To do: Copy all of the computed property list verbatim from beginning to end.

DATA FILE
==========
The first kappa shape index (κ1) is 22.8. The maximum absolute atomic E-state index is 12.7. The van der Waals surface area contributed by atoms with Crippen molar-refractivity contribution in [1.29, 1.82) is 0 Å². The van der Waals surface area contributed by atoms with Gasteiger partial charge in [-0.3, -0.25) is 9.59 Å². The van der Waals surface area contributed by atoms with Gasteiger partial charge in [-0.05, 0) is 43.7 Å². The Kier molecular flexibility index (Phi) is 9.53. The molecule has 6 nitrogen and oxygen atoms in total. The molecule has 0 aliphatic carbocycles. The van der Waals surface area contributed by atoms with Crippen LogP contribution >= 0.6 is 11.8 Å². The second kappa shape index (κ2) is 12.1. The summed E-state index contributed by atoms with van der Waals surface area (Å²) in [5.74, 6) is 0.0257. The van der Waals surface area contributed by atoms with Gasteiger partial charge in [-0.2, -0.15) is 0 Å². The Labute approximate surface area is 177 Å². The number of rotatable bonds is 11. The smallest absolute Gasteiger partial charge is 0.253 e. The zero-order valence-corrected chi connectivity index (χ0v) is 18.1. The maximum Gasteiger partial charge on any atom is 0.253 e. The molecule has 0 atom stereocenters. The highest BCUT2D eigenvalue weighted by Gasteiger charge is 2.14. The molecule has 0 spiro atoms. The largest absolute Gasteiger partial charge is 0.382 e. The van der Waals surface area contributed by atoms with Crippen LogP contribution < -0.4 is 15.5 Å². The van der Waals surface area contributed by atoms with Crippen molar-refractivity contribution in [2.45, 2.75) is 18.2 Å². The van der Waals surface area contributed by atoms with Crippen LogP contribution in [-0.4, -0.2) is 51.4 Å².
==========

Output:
The first kappa shape index (κ1) is 22.8. The maximum absolute atomic E-state index is 12.7. The van der Waals surface area contributed by atoms with Crippen molar-refractivity contribution in [1.29, 1.82) is 0 Å². The van der Waals surface area contributed by atoms with Gasteiger partial charge in [-0.3, -0.25) is 9.59 Å². The van der Waals surface area contributed by atoms with Gasteiger partial charge in [-0.05, 0) is 43.7 Å². The Kier molecular flexibility index (Phi) is 9.53. The molecule has 6 nitrogen and oxygen atoms in total. The molecule has 0 aliphatic carbocycles. The van der Waals surface area contributed by atoms with Crippen LogP contribution >= 0.6 is 11.8 Å². The second kappa shape index (κ2) is 12.1. The summed E-state index contributed by atoms with van der Waals surface area (Å²) in [5.74, 6) is 0.0257. The van der Waals surface area contributed by atoms with Gasteiger partial charge in [-0.2, -0.15) is 0 Å². The Labute approximate surface area is 177 Å². The number of rotatable bonds is 11. The smallest absolute Gasteiger partial charge is 0.253 e. The zero-order valence-corrected chi connectivity index (χ0v) is 18.1. The maximum Gasteiger partial charge on any atom is 0.253 e. The molecule has 0 atom stereocenters. The highest BCUT2D eigenvalue weighted by Gasteiger charge is 2.14. The molecule has 0 spiro atoms. The largest absolute Gasteiger partial charge is 0.382 e. The van der Waals surface area contributed by atoms with Crippen LogP contribution < -0.4 is 15.5 Å². The van der Waals surface area contributed by atoms with Crippen molar-refractivity contribution in [2.45, 2.75) is 18.2 Å². The van der Waals surface area contributed by atoms with Crippen LogP contribution in [-0.4, -0.2) is 51.4 Å².